Run To Meet The Giant

A couple of months ago I wrote a blog entitledFacing The Giantin which I recounted the story of David and Goliath. In re-reading that story earlier today, I noticed something I had not noticed the first time.

As the Philistine moved closer to attack him, David ran quickly toward the battle line to meet him. 1 Samuel 17:48 (NIV)


Wait a minute. David not only faces the Goliath, he runs to meet him. Is this an important detail and if so, how does this pertain to us today?

The Bible tells us that whenever Goliath appeared, the Israelite soldiers fled in terror (1 Samuel 17:24) and who could blame them? Goliath was a formidable enemy. He was taller and stronger than any other man amongst them and the very idea of facing him struck terror into their hearts.

David on the other hand does not only face his enemy; he runs toward him. In other words, David is on the offense. He turns the table and instead of Goliath coming after David, he is going after Goliath. Wow!

Do we let the enemy come to us or do we go after him? We may be patting ourselves on the back for standing firm and yes, standing firm is a good thing but are we on the offensive, boldly running toward the enemy and meeting him head on? Are we running to meet the giant?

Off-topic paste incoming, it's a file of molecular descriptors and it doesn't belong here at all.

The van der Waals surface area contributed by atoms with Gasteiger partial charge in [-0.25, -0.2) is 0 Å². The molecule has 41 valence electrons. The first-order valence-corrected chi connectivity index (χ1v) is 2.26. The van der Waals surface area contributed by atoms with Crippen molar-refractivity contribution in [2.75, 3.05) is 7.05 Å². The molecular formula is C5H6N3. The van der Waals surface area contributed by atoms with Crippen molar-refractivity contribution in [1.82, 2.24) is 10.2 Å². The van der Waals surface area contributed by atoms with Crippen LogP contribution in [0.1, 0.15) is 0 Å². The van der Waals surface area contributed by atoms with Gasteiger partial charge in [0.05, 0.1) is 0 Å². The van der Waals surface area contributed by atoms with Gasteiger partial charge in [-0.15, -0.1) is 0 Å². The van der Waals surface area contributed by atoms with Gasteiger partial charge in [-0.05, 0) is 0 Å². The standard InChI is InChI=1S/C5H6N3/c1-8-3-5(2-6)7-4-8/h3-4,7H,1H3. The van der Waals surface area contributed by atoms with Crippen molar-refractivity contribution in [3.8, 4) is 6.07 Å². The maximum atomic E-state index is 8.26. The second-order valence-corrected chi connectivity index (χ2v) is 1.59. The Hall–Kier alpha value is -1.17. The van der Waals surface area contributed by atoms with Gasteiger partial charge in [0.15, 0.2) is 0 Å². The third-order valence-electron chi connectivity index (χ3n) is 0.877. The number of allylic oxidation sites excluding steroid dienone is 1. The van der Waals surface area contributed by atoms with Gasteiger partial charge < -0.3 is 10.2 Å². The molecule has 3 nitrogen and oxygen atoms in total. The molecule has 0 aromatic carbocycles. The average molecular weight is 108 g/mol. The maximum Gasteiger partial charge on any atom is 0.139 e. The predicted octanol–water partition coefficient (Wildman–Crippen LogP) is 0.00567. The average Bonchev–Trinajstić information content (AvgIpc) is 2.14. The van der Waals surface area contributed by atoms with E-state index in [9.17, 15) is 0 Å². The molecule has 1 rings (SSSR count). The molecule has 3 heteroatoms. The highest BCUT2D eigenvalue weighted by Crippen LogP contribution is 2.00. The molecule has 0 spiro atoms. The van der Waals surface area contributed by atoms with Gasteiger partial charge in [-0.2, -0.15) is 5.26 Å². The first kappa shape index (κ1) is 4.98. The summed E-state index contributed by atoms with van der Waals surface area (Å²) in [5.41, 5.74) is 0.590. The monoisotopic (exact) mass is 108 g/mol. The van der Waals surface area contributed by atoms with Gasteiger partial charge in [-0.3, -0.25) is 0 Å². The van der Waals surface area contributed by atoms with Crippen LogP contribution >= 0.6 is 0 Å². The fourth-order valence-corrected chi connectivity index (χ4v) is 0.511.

Scripture quotation taken from theHoly Bible, New International Version, NIV Copyright 1973, 1978, 1984, 2011 byBiblica, Inc.Used by permission. All rights reserved worldwide.

Photo bychrisdebruynonFoter.com/CC BY-NC-SA

 K Reynolds
I have been a member of ChristianBlog.Com for 10 years, 11 months and 17 days.
I have published 2,381 blogs and 7,062 comments.
John Knox (@watchmanjohn)

This idea of running towards the enemy is a wonderful revelation that dovetails in with my same thoughts; for so often we pretend to be brave but our actions do not show such bravery as we fail to engage the enemy in boldness and God given authority 'head-on.'

Steve Hurt (@steveh)

You have made a great insightful point.
If I may from personal experience show David also "ran from" to "run to".

In the mist of were he stood was doubt and redicule - unbelief. Chose to ignore these voices and "run from" these temptations to "running to" insurmountable odds defending Isreal and the Name of his God.

Perhaps one of the moments Paul is thinking of in the statement telling Timothy to "run from".
I've enjoyed your thoughts on this and related post.